But these rules were written with the participation of all three North American economies in mind, said Jennifer A. Hillman, a professor at Georgetown Law Center. Cutting out Canada, which is a major supplier of aluminum, steel, automobile components and other goods, could upend the automobile industry’s calculus, making the administration’s proposed rules far more cumbersome than they are already.
“If you can’t include Canada, I’m not sure if they want the rules as they are now,” Ms. Hillman said.
The North American automotive industry is tightly integrated across all three countries. The Ford F-150, for example, although known as a classic American truck, has an aluminum body made with metal sourced from Quebec and window wipers and pistons from Mexico, as well as an engine and transmission produced in the United States.
Charlie Chesbrough, a senior economist at Cox Automotive, said the new trade rules appeared to be a mixed bag for automakers. They are likely to encourage slightly more production in North America, but also push vehicle prices higher, raising costs and decreasing sales. “In the end, they may produce a little more here, but sell a little less,” he said.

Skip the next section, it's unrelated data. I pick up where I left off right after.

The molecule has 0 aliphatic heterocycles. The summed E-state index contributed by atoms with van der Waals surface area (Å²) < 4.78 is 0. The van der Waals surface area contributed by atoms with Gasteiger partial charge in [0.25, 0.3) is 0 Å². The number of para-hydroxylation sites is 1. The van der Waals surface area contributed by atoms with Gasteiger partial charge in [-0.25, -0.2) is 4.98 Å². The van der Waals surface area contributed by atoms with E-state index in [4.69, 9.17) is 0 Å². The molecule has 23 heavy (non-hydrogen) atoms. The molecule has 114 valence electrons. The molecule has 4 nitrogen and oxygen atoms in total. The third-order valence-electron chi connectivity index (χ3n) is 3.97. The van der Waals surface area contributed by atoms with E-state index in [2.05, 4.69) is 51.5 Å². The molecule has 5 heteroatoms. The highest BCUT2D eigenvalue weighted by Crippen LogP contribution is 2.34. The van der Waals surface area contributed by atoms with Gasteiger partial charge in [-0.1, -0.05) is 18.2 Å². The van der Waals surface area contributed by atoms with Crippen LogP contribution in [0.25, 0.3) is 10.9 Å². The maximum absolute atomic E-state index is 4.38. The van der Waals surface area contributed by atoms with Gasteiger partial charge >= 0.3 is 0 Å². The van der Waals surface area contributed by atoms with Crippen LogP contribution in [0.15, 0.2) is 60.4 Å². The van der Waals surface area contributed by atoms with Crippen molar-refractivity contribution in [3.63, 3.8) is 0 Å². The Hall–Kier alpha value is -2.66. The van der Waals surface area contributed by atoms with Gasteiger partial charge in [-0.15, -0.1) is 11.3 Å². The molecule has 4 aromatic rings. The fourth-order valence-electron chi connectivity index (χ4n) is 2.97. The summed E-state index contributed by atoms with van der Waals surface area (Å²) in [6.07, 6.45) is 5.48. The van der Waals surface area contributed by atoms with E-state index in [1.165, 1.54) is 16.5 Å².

He added that manufacturers were unlikely to make any major moves in the short term because changes in production take years of planning. “They can’t change on a dime,” he said.
Canada has its own considerations in deciding whether to join the deal. Leaders there will have to weigh the optics of looking as if they are being strong-armed into a Nafta deal, especially given Mr. Trump’s unpopularity in Canada and a coming election for Prime Minister Justin Trudeau of Canada.
Since Mr. Trump imposed tariffs on Canadian steel and aluminum and insulted Mr. Trudeau as “weak,” the country has coalesced behind its leader and hardened his resolve to get a trade deal that is good for Canadians. Mr. Trudeau has banked his leadership not just on getting a good deal for Canadian workers, but a progressive deal, with chapters on the environment, gender and indigenous rights. He has also defended Canada’s supply management program on dairy and insisted that a sunset clause is a deal breaker.